17. In honing my craft, I've struggled with the thesaurus. Using it helps create exact images for my scenes, but often the "synonym" isn't an even trade for the less pretty word I came up with in the first draft. Word nuances trip me up, and sometimes send my reader out to left field instead of drawing them home.

    Great post, Laurel!

  18. Shannon O.: Thanks. I'm very much inside this, having committed every one of these crimes at one time or another.

    Shannon M.: This is why I love blogging--I can teach without the public speaking. :-)

    Martina: I also prefer to read lush over sparse. This post comes from tackling revisions of what I thought was good work that now seems overwritten. Time away from the MS. is a huge help, I've found.

    Sandy: Thanks. It feels a little like I'm confessing at an Overwriters Anonymous meeting. I've been guilty of all this stuff.

    Simon: Just sharing what I've learned from my own mistakes, as you well know.

  19. Eric: There's a secret back entrance you can use to join our next Overwriters Anonymous meeting. Masks and wigs are available there.

    Jemi: If you like playing with sound, try using more assonance and consonance. They're more subtle and less likely to jar the reader.

    Christine: Lush descriptions in draft are fine--you have more material to work with. In revision it's a matter of trimming away all but the strongest images.

    Janet: I'm a terrible overwriter in draft but have become a ruthless reviser. I find that critiquing others' work helps me hugely in being able to see my own weaknesses.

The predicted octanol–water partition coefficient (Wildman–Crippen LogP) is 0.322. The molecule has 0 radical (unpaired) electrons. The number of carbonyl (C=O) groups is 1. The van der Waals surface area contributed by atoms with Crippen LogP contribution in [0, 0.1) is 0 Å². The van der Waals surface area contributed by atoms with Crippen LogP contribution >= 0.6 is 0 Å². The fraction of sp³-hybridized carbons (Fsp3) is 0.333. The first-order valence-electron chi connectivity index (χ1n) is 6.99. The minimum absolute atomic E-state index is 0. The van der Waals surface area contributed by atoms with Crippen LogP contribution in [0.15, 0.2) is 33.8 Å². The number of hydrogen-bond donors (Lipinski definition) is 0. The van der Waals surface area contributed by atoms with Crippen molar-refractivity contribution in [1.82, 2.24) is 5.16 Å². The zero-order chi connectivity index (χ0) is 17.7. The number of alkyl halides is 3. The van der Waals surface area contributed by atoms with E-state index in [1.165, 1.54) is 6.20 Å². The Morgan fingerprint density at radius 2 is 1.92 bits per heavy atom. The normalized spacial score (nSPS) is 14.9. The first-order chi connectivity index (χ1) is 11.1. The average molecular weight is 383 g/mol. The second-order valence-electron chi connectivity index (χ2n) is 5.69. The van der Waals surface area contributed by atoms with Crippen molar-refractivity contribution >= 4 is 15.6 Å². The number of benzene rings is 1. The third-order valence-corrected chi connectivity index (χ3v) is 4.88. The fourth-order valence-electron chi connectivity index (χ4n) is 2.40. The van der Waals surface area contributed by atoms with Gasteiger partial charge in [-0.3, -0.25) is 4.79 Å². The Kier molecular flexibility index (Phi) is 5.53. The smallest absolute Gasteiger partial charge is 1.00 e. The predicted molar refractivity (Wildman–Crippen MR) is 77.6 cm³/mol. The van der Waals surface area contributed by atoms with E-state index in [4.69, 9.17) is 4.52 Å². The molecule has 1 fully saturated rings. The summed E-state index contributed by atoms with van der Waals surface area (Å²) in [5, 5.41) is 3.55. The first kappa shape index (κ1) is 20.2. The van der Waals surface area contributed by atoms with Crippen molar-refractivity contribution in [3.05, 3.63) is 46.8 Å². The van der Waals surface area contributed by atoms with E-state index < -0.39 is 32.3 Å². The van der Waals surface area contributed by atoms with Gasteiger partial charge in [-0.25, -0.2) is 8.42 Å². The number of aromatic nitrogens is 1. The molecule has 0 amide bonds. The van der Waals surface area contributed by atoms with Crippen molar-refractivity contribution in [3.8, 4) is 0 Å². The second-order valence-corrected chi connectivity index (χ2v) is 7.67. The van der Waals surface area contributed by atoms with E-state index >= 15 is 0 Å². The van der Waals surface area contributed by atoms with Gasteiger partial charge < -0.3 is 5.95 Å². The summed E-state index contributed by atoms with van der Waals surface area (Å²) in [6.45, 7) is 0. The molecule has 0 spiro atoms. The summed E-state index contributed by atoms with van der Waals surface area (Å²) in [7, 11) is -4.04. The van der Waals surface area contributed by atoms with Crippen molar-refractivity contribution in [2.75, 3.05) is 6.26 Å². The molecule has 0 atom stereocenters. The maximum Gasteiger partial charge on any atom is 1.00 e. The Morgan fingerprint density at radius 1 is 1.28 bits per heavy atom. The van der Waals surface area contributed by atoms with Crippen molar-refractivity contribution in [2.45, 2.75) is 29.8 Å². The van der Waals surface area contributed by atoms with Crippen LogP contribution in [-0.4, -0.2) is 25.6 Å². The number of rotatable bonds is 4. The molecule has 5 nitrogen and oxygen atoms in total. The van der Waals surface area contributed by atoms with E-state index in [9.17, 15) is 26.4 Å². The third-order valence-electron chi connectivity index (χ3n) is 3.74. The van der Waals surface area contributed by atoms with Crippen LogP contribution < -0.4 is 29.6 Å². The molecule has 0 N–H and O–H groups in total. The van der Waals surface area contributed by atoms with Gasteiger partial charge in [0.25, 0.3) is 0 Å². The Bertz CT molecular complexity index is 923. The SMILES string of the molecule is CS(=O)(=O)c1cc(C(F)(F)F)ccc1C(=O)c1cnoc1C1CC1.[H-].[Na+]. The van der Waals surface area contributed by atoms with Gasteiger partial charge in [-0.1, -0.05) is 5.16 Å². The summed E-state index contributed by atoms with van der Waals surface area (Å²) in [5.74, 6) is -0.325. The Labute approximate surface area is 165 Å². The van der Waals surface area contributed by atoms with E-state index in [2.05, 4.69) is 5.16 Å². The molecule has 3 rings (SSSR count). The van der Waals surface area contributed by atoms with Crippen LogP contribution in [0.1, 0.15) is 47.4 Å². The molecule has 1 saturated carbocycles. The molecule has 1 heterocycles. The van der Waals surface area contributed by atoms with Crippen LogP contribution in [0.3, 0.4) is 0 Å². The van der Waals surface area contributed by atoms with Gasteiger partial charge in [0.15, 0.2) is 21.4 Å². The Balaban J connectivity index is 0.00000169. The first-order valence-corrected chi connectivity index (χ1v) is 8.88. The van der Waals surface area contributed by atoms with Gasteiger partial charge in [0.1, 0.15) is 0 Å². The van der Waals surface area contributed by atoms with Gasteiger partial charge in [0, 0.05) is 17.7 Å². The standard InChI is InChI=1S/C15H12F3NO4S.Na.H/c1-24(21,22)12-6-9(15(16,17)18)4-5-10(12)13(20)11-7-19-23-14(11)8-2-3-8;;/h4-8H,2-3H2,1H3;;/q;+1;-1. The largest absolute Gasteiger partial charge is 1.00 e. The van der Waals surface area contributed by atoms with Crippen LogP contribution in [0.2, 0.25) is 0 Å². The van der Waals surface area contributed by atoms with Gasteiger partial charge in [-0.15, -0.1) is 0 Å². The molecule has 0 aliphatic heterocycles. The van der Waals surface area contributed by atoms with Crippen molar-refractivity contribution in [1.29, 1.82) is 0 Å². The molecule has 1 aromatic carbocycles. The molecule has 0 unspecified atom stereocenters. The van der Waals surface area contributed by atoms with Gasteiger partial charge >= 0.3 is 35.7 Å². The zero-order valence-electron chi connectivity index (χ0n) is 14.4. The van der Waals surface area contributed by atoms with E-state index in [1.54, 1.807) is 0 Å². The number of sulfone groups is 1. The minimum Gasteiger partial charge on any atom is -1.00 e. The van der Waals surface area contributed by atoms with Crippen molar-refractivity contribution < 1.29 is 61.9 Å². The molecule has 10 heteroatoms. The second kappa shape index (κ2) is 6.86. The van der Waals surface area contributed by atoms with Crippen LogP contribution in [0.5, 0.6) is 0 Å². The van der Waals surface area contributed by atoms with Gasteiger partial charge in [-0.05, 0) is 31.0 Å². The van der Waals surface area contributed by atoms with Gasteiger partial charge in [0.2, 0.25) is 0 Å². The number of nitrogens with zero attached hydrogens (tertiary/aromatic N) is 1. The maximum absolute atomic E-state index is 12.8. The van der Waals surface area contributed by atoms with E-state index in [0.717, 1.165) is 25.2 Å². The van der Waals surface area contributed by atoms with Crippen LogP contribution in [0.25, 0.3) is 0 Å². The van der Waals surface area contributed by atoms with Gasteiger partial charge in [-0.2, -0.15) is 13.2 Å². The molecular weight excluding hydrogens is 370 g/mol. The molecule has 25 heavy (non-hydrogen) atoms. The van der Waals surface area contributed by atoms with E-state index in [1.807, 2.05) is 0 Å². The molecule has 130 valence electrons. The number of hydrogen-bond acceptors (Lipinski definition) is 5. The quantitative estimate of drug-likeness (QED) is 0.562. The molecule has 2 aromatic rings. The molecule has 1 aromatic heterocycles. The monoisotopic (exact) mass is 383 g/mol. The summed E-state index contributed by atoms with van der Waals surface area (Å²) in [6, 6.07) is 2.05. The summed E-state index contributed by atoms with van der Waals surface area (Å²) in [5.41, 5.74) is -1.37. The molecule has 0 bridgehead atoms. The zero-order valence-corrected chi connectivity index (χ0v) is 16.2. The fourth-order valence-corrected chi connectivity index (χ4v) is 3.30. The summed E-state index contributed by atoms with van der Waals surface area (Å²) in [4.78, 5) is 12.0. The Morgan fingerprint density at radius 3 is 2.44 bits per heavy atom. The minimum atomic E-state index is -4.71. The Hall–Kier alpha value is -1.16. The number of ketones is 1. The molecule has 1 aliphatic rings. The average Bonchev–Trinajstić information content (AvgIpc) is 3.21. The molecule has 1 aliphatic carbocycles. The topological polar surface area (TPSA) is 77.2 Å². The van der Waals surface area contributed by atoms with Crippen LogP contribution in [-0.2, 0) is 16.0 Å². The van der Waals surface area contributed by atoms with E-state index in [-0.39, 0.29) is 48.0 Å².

J.D.: I think sometimes it takes distance to see our own weaknesses. I've done everything I list here at some point.

    Nicole: Word nuances are tricky. One thought I had about that would be to google a new term you want to try and see how others use it in context.

    Honestly though, it's possible to make very ordinary words seem pretty when put in a line with musical cadence.

  20. Laurel, I don't have time to read through this and the previous post today, but it looks excellent. I'm going to link to it on my "resources for writers" list on my blog.

  21. I tend to use over explaining in dialogue. I was surprised the first time a cp told me this, but now I cringe every time I go back and read some of my older stuff. It's definitely a problem, but I'm working hard to correct it:)

    Great series so far!

  22. Great post, Laurel. Another that I will be adding to my writing board.